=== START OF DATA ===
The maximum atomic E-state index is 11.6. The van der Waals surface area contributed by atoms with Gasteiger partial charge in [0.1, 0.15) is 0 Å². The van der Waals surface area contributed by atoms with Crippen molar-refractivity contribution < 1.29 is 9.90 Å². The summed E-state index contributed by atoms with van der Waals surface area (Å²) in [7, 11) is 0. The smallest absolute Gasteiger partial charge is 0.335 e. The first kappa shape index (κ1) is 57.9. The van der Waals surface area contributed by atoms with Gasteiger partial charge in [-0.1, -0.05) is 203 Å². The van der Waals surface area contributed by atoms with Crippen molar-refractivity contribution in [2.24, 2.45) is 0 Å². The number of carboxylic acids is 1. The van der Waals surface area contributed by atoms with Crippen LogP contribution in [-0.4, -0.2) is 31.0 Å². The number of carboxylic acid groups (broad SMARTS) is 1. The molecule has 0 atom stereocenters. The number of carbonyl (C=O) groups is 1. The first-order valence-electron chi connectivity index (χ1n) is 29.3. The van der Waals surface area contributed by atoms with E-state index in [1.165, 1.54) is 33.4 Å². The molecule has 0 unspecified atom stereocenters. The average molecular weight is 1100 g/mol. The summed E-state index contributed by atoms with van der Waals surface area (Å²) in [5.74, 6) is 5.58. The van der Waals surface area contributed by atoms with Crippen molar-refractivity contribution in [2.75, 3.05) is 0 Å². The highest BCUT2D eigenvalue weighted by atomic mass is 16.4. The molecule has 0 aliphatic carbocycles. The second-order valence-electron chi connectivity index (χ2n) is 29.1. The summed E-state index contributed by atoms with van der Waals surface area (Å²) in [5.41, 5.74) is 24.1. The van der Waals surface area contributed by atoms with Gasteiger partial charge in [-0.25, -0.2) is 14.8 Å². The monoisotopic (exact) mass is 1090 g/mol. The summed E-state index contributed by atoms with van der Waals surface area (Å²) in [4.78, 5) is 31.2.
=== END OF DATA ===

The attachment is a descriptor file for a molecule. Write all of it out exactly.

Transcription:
The maximum atomic E-state index is 11.6. The van der Waals surface area contributed by atoms with Gasteiger partial charge in [0.1, 0.15) is 0 Å². The van der Waals surface area contributed by atoms with Crippen molar-refractivity contribution < 1.29 is 9.90 Å². The summed E-state index contributed by atoms with van der Waals surface area (Å²) in [7, 11) is 0. The smallest absolute Gasteiger partial charge is 0.335 e. The first kappa shape index (κ1) is 57.9. The van der Waals surface area contributed by atoms with Gasteiger partial charge in [-0.1, -0.05) is 203 Å². The van der Waals surface area contributed by atoms with Crippen molar-refractivity contribution in [2.24, 2.45) is 0 Å². The number of carboxylic acids is 1. The van der Waals surface area contributed by atoms with Crippen LogP contribution in [-0.4, -0.2) is 31.0 Å². The number of carboxylic acid groups (broad SMARTS) is 1. The molecule has 0 atom stereocenters. The number of carbonyl (C=O) groups is 1. The first-order valence-electron chi connectivity index (χ1n) is 29.3. The van der Waals surface area contributed by atoms with E-state index in [1.165, 1.54) is 33.4 Å². The molecule has 0 unspecified atom stereocenters. The average molecular weight is 1100 g/mol. The summed E-state index contributed by atoms with van der Waals surface area (Å²) in [5.74, 6) is 5.58. The van der Waals surface area contributed by atoms with Crippen molar-refractivity contribution in [2.75, 3.05) is 0 Å². The highest BCUT2D eigenvalue weighted by atomic mass is 16.4. The molecule has 0 aliphatic carbocycles. The second-order valence-electron chi connectivity index (χ2n) is 29.1. The summed E-state index contributed by atoms with van der Waals surface area (Å²) in [5.41, 5.74) is 24.1. The van der Waals surface area contributed by atoms with Gasteiger partial charge in [-0.25, -0.2) is 14.8 Å². The monoisotopic (exact) mass is 1090 g/mol. The summed E-state index contributed by atoms with van der Waals surface area (Å²) in [4.78, 5) is 31.2.